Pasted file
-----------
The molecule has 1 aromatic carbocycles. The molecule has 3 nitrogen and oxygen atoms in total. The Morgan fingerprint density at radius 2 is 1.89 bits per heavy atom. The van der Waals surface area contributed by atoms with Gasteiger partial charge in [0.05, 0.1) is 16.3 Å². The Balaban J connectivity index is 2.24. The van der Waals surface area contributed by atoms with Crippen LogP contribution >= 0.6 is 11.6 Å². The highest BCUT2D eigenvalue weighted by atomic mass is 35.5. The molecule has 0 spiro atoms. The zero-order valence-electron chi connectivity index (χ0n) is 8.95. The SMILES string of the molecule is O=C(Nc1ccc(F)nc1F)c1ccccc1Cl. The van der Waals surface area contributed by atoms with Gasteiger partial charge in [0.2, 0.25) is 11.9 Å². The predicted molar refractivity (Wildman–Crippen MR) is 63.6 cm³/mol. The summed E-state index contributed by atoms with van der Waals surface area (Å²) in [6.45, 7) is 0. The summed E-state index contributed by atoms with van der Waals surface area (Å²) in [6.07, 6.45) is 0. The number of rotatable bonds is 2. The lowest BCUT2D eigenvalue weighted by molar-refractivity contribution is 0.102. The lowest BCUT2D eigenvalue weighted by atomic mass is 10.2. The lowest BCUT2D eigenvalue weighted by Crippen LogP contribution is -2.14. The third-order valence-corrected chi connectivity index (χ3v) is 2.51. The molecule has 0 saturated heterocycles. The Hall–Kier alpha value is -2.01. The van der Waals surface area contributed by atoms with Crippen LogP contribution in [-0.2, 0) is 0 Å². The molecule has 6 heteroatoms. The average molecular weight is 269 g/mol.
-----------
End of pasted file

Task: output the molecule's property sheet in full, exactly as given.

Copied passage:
The molecule has 1 aromatic carbocycles. The molecule has 3 nitrogen and oxygen atoms in total. The Morgan fingerprint density at radius 2 is 1.89 bits per heavy atom. The van der Waals surface area contributed by atoms with Gasteiger partial charge in [0.05, 0.1) is 16.3 Å². The Balaban J connectivity index is 2.24. The van der Waals surface area contributed by atoms with Crippen LogP contribution >= 0.6 is 11.6 Å². The highest BCUT2D eigenvalue weighted by atomic mass is 35.5. The molecule has 0 spiro atoms. The zero-order valence-electron chi connectivity index (χ0n) is 8.95. The SMILES string of the molecule is O=C(Nc1ccc(F)nc1F)c1ccccc1Cl. The van der Waals surface area contributed by atoms with Gasteiger partial charge in [0.2, 0.25) is 11.9 Å². The predicted molar refractivity (Wildman–Crippen MR) is 63.6 cm³/mol. The summed E-state index contributed by atoms with van der Waals surface area (Å²) in [6.45, 7) is 0. The summed E-state index contributed by atoms with van der Waals surface area (Å²) in [6.07, 6.45) is 0. The number of rotatable bonds is 2. The lowest BCUT2D eigenvalue weighted by molar-refractivity contribution is 0.102. The lowest BCUT2D eigenvalue weighted by atomic mass is 10.2. The lowest BCUT2D eigenvalue weighted by Crippen LogP contribution is -2.14. The third-order valence-corrected chi connectivity index (χ3v) is 2.51. The molecule has 0 saturated heterocycles. The Hall–Kier alpha value is -2.01. The van der Waals surface area contributed by atoms with Crippen LogP contribution in [-0.2, 0) is 0 Å². The molecule has 6 heteroatoms. The average molecular weight is 269 g/mol.